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Microfabricated Nickel Based Sensors for Hositle and High Pressure Environments
- Author / Creator
- Holt, Christopher M. B.
This thesis outlines the development of two platforms for integrating microfabricated sensors with high pressure feedthroughs for application in hostile high temperature high pressure environments. An application in oil well production logging is explored and two sensors were implemented with these platforms for application in an oil well.
The first platform developed involved microfabrication directly onto a cut and polished high pressure feedthrough. This technique enables a system that is more robust than the wire bonded silicon die technique used for MEMS integration in pressure sensors. Removing wire bonds from the traditional MEMS package allows for direct interface of a microfabricated sensor with a hostile high pressure fluid environment which is not currently possible. During the development of this platform key performance metrics included pressure testing to 70MPa and temperature cycling from 20°C to 200°C. This platform enables electronics integration with a variety of microfabricated electrical and thermal based sensors which can be immersed within the oil well environment.
The second platform enabled free space fabrication of nickel microfabricated devices onto an array of pins using a thick tin sacrificial layer. This technique allowed microfabrication of metal MEMS that are released by distances of 1cm from their substrate. This method is quite flexible and allows for fabrication to be done on any pin array substrate regardless of surface quality. Being able to place released MEMS sensors directly onto traditional style circuit boards, ceramic circuit boards, electrical connectors, ribbon cables, pin headers, or high pressure feedthroughs greatly improves the variety of possible applications and reduces fabrication costs.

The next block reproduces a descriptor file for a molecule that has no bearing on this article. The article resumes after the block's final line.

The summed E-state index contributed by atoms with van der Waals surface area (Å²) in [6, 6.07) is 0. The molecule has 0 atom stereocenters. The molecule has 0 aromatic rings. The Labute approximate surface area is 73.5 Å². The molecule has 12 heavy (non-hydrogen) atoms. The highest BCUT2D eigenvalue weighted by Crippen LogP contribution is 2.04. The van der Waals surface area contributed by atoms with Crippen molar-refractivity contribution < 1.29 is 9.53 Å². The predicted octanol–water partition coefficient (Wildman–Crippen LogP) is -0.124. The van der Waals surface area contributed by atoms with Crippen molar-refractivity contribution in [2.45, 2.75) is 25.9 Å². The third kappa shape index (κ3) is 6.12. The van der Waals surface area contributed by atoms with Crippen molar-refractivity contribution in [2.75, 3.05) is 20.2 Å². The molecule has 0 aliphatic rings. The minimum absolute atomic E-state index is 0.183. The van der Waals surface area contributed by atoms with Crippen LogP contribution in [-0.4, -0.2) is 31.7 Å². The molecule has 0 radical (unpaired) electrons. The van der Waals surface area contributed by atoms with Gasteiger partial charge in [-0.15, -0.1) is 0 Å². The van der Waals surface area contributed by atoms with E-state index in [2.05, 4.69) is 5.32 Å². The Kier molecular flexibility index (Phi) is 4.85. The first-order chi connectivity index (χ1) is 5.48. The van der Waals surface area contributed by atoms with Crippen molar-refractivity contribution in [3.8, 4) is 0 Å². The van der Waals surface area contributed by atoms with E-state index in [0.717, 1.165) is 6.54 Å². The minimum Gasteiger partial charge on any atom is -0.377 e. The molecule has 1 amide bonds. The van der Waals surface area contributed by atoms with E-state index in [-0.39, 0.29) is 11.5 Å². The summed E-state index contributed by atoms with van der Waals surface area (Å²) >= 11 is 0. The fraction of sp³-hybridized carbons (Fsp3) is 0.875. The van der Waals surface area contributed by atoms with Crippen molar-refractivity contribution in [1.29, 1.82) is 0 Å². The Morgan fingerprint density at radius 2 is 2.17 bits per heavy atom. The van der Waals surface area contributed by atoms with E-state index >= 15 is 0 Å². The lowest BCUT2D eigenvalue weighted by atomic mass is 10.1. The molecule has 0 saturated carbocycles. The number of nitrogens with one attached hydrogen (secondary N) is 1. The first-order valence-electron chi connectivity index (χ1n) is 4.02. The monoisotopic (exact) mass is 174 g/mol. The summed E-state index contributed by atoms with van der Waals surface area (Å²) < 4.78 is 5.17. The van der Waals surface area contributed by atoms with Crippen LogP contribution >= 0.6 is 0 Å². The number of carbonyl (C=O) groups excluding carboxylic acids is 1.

These two platforms were then used to fabricate thermal conductivity sensors that showed excellent performance for distinguishing between oil, water, and gas phases. Testing was conducted at various flow rates and performance of the released platform was shown to be better than the performance seen in the anchored sensors while both platforms were significantly better than a simply fabricated wrapped wire sensor. The anchored platform was also used to demonstrate a traditional capacitance based fluid dielectric sensor which was found to work similarly to conventional commercial capacitance probes while being significantly smaller in size.
- Subjects / Keywords
- Graduation date
- Fall 2013
- Type of Item
- Doctor of Philosophy
- This thesis is made available by the University of Alberta Libraries with permission of the copyright owner solely for non-commercial purposes. This thesis, or any portion thereof, may not otherwise be copied or reproduced without the written consent of the copyright owner, except to the extent permitted by Canadian copyright law.